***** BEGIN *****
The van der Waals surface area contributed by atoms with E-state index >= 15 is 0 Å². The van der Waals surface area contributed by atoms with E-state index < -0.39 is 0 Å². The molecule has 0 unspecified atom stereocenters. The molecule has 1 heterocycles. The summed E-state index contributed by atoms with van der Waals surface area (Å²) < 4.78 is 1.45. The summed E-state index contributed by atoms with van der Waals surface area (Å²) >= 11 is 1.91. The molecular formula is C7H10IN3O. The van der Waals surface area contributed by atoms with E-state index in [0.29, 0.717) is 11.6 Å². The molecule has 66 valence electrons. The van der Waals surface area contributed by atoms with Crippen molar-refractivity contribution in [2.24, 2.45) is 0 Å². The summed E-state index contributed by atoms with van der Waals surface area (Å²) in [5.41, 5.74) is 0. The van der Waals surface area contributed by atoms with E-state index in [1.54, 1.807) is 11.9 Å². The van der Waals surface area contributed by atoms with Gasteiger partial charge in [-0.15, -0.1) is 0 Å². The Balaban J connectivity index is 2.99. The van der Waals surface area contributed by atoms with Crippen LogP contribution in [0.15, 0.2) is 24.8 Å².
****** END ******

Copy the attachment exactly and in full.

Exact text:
The van der Waals surface area contributed by atoms with E-state index >= 15 is 0 Å². The van der Waals surface area contributed by atoms with E-state index < -0.39 is 0 Å². The molecule has 0 unspecified atom stereocenters. The molecule has 1 heterocycles. The summed E-state index contributed by atoms with van der Waals surface area (Å²) < 4.78 is 1.45. The summed E-state index contributed by atoms with van der Waals surface area (Å²) >= 11 is 1.91. The molecular formula is C7H10IN3O. The van der Waals surface area contributed by atoms with E-state index in [0.29, 0.717) is 11.6 Å². The molecule has 66 valence electrons. The van der Waals surface area contributed by atoms with Crippen molar-refractivity contribution in [2.24, 2.45) is 0 Å². The summed E-state index contributed by atoms with van der Waals surface area (Å²) in [5.41, 5.74) is 0. The van der Waals surface area contributed by atoms with E-state index in [1.54, 1.807) is 11.9 Å². The van der Waals surface area contributed by atoms with Gasteiger partial charge in [-0.15, -0.1) is 0 Å². The Balaban J connectivity index is 2.99. The van der Waals surface area contributed by atoms with Crippen LogP contribution in [0.15, 0.2) is 24.8 Å².